The Tragic Beauty That No Human Eye Will Ever See

The grandeur and sadness of a post-human Earth will be coming back to your TV screens soon. The History Channel is turning its hit documentary Life After People into a series, with more stunning visuals.

A staggering 5.4 million people watched the Life After People special back in January, the most in the history of, well, History (formerly the History Channel). One of a number of books and specials exploring the future of this planet if humans suddenly vanished, Life After People was successful enough to warrant an entire ten-episode series, further exploring the premise.

I wouldn't necessarily have thought there was ten hours worth of material to be had from this idea, particularly when the original documentary covered so much ground, but the series has quite a few tricks up its sleeve.

The Tragic Beauty That No Human Eye Will Ever See

The series premiere, "The Bodies Left Behind," makes the rather unusual move of looking at what will happen to those already dead when all the living humans disappear. The episode explores everything from Egyptian mummies to cryogenically frozen bodies, comparing their potential longevity with more abstract attempts to preserve humanity for posterity, such as the Sistine Chapel or the Statue of Liberty.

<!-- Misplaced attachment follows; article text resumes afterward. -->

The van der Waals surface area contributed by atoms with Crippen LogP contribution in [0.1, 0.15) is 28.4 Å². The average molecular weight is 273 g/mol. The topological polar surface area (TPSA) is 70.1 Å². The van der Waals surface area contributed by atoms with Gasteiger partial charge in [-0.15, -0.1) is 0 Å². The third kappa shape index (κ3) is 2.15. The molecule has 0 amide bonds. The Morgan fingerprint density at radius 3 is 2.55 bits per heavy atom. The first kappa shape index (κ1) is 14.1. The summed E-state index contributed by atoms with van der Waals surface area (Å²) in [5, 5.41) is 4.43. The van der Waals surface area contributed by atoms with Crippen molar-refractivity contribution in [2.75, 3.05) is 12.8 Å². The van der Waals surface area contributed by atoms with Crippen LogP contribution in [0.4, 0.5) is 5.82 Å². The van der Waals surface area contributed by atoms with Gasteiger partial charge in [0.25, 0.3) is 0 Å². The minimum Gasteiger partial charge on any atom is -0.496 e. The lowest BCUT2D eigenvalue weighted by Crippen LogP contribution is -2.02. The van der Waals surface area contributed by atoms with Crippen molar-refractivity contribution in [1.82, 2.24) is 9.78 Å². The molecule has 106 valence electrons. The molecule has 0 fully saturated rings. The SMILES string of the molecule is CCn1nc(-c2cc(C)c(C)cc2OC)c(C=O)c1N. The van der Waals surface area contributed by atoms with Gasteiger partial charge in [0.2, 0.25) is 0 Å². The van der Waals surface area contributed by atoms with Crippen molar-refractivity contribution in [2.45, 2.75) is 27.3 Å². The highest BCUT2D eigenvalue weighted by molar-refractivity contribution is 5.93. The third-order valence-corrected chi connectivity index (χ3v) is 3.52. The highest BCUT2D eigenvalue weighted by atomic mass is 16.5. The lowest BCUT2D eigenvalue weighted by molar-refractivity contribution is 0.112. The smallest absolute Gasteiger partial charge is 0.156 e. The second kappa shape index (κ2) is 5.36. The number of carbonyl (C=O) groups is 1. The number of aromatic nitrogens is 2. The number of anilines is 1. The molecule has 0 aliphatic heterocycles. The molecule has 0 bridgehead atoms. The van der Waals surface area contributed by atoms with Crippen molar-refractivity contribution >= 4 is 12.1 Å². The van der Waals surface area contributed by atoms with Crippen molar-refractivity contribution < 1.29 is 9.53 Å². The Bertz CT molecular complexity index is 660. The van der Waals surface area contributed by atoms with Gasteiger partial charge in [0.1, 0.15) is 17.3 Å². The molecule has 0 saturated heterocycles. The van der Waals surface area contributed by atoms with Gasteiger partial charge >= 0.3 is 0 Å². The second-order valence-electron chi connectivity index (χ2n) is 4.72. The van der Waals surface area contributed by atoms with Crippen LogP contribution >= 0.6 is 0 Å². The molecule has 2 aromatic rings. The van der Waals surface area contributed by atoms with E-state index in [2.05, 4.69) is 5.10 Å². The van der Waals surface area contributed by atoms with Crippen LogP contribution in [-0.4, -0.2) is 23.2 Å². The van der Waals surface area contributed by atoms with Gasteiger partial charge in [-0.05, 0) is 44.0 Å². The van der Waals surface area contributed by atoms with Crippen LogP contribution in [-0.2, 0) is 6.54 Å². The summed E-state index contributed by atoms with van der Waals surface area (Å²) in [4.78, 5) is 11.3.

"Outbreak", the next episode, does what any good second episode should do and unleashes some utter chaos. All the pets roam free, plants grow uncontrollably, and viruses that humans had conquered return with a vengeance. The third episode, "The Capital Threat", appeals to the patriotic side of our post-apocalyptic voyeurism by examining the fates of various symbols of American democracy, from the Washington Monument to the Constitution.

The Tragic Beauty That No Human Eye Will Ever See

The Tragic Beauty That No Human Eye Will Ever See

The Tragic Beauty That No Human Eye Will Ever See

The Tragic Beauty That No Human Eye Will Ever See

The Tragic Beauty That No Human Eye Will Ever See

The Tragic Beauty That No Human Eye Will Ever See

Throughout, Life After People will feature interview from experts in all relevant fields, including engineering, geology, and archaeology. The series will also visit sites that humans have already left, such as Japan's Hashima Island, a former coal-mining facility that was once the most densely populated place in human history before its abandonment in 1974. And the series promises to continue the original special's proud tradition of examining what happens to skyscrapers when all the humans leave (I can't help but suspect this whole enterprise is really just a serious, high-minded attempt to make The Simpsons' vision of the Fox special When Buildings Collapse into a reality).

Get ready for the return of Life After People, with this trailer for the original special. The series debuts at 10 pm on Tuesday, April 21.